Right Speech

Discussion in 'Religion and Ethics' started by Sky Dancer, Aug 4, 2011.

  1. Sky Dancer
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    Sky Dancer BANNED

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    In a discourse with one of his disciples, the Buddha says the following:
    "Potaliya, four kinds of people exist and can be found in the world. What four kinds?

    1) Some people blame those who should be blamed, according to the truth, at the proper time, but do not praise those who should be praised, according to the truth, at the proper time.
    2) Some people praise those who should be praised, according to the truth, at the proper time, but do not blame those who should be blamed, according to the truth, at the proper time.
    3) Some people do not blame those who should be blamed, [...], and do not praise those who should be praised, according to the truth, at the proper time.
    4) Some people blame others who should be blamed, [...], and praise those who should be praised, according to the truth, at the proper time.

    Potaliya, of those four kinds of people, whichever blames those who should be blamed, according to the truth, at the proper time, and praises those who should be praised, according to the truth, at the proper time, this kind of person is the most beautiful and refined of these four kinds of people."

    The Buddha, contrary to what some believe, does not teach pleasing, truthful speech to the exclusion of disagreeable speech. To the contrary, he makes it clear that "whistle-blowing" is important, if done truthfully and at the appropriate time. He indicates that silence in the face of wrong-doing is not an acceptable option. In this context, silence could be regarded as "wrong speech". If we knowingly withhold information about wrong-doing, we become complicit in those wrongful acts, we become enablers of those committing wrongful acts.
     
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  2. Baruch Menachem
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    Baruch Menachem '

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    [ame="http://www.youtube.com/watch?v=cWnmCu3U09w"]Also Sprach Zarathustra![/ame]
     
  3. Sky Dancer
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    If someone puts themselves in harm's way, are we not morally obligated to warn the innocent? In such cases, maintaining silence could lead to others' extreme suffering.

    One should be civil and polite, but never afraid to speak "truth to power" or say with sincerity what may need to be said. To do otherwise than speak truth is to "speak untruths." Sometimes a whistle needs to be blown, and with some energy behind it. Be sarcastic or make parody or satire when called for. These days, folks like their "Zen Masters" wimpy and soft spoken, more "Zen Mouses". Well, "mice" aside, in my view, a good teacher is usually a pussycat, but sometimes needs to growl like a tiger and show some claw.
     
    Last edited: Aug 4, 2011
  4. C_Clayton_Jones
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    C_Clayton_Jones Diamond Member

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    In American politics, ‘the truth’ is considered optional, subject to debate, and rarely though highly of.
     
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  5. Sky Dancer
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    Buddhism is a powerful spur to political activism. The faith has taken the lead in often noisy campaigns for change.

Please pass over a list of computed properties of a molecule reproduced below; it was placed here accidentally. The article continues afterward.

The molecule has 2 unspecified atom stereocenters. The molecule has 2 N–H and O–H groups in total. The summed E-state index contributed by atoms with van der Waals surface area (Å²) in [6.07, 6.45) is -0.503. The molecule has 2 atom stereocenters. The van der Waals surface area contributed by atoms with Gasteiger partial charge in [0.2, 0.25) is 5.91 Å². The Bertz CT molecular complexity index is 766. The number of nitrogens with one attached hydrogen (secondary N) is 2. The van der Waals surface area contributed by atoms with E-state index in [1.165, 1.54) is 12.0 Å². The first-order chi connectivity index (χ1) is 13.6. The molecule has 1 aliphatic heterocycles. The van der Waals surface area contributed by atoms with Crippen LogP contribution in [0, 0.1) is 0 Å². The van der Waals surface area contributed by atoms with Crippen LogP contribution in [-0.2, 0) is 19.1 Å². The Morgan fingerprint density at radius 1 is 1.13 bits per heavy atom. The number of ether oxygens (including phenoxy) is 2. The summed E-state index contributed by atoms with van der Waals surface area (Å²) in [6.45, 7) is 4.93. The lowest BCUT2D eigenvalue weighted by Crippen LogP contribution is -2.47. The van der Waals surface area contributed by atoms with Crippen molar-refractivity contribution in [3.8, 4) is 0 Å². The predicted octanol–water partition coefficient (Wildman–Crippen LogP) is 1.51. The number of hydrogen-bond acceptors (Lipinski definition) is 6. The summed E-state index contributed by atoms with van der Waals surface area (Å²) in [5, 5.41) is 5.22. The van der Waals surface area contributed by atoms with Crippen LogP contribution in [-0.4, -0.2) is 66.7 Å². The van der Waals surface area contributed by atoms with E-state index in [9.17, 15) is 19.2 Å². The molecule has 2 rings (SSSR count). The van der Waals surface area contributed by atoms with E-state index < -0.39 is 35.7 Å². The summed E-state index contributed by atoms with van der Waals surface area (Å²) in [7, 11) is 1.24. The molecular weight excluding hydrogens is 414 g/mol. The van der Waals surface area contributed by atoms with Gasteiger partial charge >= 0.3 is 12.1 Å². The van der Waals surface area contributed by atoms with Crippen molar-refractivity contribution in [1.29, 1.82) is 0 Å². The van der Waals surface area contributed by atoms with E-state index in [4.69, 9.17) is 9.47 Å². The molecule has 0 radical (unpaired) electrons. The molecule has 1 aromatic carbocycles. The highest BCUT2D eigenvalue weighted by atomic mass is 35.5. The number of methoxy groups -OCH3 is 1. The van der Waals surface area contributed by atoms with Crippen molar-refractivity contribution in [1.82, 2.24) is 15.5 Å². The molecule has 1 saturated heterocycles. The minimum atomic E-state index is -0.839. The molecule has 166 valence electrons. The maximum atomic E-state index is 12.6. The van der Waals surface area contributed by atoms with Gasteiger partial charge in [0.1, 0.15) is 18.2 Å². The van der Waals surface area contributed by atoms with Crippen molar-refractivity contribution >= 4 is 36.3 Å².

The phenomenon extends from Tibet, where Buddhist monks have doggedly resisted Chinese rule, to Myanmar and several other countries of Southeast Asia, where monks have become a significant political force. Monastic activism has taken on a sinister tone in some places, particularly in Sri Lanka, where hard-line nationalist monks have formed a political party that wants all-out war against rebels of the mostly-Hindu Tamil minority.

    In China, meanwhile, a Buddhism-tinged group called Falun Gong has emerged a pro-democracy movement as the Communist Party's most determined foe.

    Buddhism should "not run away from society but reform society," Focusing on just meditation and the next life, is not Buddhism but escapism.
     
  6. whitehall
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    whitehall Gold Member

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    They are wonderful people but it seems that Buddhism is a passive peaceful religion and hardly suited to "political activism" but rather the opposite of political activism.
     
  7. editec
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    editec Mr. Forgot-it-All

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    Ya think?

    I'm not sure about that. This Buddhist's peaceful, passive political activism helped topple the Diem regime in Viet Nam, ya know?

    [​IMG]
     
  8. Si modo
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    Si modo Diamond Member

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    I've seen you take none of that advice on a consistent basis. Are you sure you are Buddhist?
     
  9. alexa
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    alexa VIP Member

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    Were buddhist monks actually supportive of burning people alive in Vietnam? I had not heard of it and would be surprised.

    However there is no question that in Sri Lanka Buddhism has been used in a similar way to religion has throughout the centuries. Sad and goes completely against Buddhist ethics.
     
  10. Si modo
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    Si modo Diamond Member

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    The monks burned themselves in protest.
     

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